After the Senate passes its health care fix-it bill on Thursday, it will take up a measure to extend eligibility for soon-to-expire enhanced unemployment benefits for laid-off workers.
It's the exact scenario that played out at the end of February, when Democrats asked for "unanimous consent" to extend benefits and were single-handedly blocked for several days by Kentucky Republican Jim Bunning, who objected that the measure was unpaid for and would add $10 billion to the deficit. Bunning said "tough shit" to Democrats who complained that the stand-off jeopardized benefits for hundreds of thousands of people.
This time, however, Republicans, hoping to avoid another embarrassing scenario in which the party appears insensitive to the plight of the unemployed, are much better prepared. Senate Minority Leader Mitch McConnell (R-Ky.) on Tuesday laid the groundwork for an identical bill that would offset the $10 billion measure with unused stimulus funds -- the same offset Bunning wanted -- which Democrats argue are already dedicated for other purposes.
And, as Politico reported on Wednesday, Sen. Tom Coburn (R-Okla.) has intimated that he may "pull a Bunning" and object to the Democrats' emergency version of the bill. Coburn said he doesn't care if the impasse keeps the Senate in session past Friday, when it's supposed to adjourn for a two-week break.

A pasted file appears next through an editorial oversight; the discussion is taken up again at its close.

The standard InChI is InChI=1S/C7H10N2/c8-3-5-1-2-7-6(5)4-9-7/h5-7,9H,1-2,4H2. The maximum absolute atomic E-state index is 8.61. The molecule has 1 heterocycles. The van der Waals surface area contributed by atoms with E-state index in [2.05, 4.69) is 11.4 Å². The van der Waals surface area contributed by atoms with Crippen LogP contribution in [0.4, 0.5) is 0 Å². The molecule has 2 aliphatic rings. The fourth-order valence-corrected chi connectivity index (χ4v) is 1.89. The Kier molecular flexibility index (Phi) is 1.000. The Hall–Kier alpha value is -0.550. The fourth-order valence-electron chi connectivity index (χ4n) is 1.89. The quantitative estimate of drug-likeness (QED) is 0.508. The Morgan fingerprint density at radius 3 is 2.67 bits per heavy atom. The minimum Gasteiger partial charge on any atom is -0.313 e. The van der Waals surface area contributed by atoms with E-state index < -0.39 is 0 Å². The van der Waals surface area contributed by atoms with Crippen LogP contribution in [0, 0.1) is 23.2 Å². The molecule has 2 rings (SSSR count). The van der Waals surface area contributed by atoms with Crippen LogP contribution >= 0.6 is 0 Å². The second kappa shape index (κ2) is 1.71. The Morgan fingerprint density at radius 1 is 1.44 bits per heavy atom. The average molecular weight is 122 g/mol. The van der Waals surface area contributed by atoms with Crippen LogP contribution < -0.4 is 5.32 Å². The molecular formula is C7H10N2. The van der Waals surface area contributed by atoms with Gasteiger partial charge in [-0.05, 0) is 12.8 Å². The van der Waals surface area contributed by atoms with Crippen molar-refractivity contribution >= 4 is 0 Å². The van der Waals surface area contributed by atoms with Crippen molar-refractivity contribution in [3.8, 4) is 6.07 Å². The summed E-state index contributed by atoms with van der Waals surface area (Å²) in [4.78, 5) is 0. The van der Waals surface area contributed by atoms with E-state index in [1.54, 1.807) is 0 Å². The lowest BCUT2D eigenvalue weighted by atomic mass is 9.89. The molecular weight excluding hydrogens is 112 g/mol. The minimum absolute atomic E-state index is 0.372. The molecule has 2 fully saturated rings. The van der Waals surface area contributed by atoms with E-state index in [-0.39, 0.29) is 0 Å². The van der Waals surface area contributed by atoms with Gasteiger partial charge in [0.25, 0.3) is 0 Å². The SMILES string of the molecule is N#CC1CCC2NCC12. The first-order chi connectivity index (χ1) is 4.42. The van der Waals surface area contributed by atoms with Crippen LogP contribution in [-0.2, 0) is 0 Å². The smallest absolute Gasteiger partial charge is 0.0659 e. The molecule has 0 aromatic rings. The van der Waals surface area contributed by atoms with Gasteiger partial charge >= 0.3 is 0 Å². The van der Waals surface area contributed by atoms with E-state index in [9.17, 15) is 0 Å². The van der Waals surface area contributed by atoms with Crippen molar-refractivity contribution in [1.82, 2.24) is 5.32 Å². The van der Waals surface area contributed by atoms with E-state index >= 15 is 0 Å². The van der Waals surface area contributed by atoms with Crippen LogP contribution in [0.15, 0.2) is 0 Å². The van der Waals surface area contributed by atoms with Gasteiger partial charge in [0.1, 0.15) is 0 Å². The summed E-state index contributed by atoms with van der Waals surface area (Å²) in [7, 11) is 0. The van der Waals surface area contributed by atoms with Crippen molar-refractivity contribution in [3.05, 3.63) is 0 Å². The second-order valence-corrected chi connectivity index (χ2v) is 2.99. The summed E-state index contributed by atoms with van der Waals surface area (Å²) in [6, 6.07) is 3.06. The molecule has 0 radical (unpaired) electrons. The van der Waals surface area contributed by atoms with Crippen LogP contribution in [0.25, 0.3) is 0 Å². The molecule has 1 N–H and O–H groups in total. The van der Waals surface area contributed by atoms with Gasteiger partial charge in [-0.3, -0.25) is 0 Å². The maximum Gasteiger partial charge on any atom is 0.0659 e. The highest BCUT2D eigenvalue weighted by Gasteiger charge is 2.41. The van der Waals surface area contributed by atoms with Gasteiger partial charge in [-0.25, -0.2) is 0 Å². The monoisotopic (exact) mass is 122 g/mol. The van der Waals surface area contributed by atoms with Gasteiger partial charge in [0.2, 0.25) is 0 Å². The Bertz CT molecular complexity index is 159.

Several Senate Republicans said Thursday they didn't know what would happen with the unemployment benefits. Sen. Bob Corker (R-Tenn.) referred HuffPost to Coburn.
"I think the bill ought to be paid for," Coburn said while thumbing his Blackberry.
Will you object to a motion for unanimous consent to move forward on the Democrats' bill?
"I haven't decided that yet," he said.
Democrats have indicated that they are up for a floor fight over the measure, which would extend by 30 days (to May 5) eligibility for up to 53 weeks of unemployment benefits and subsidized COBRA health insurance for laid-off workers. Without an extension, the enhanced benefits will lapse on April 5. The Senate already passed a bill that would extend the enhanced benefits for the rest of the year, but a disagreement with the House over how it should be funded requires another vote, and this week there's no time for that.
"If there is any effort to deny our most hard-hit Americans help with unemployment," said Sen. Ron Wyden (D-Ore.), "I and certainly a substantial number of other senators will be out there saying we're drawing a line in the sand and we won't let that happen."
It's hard to imagine, however, that leadership from the two parties is willing to force members to stick around past Friday.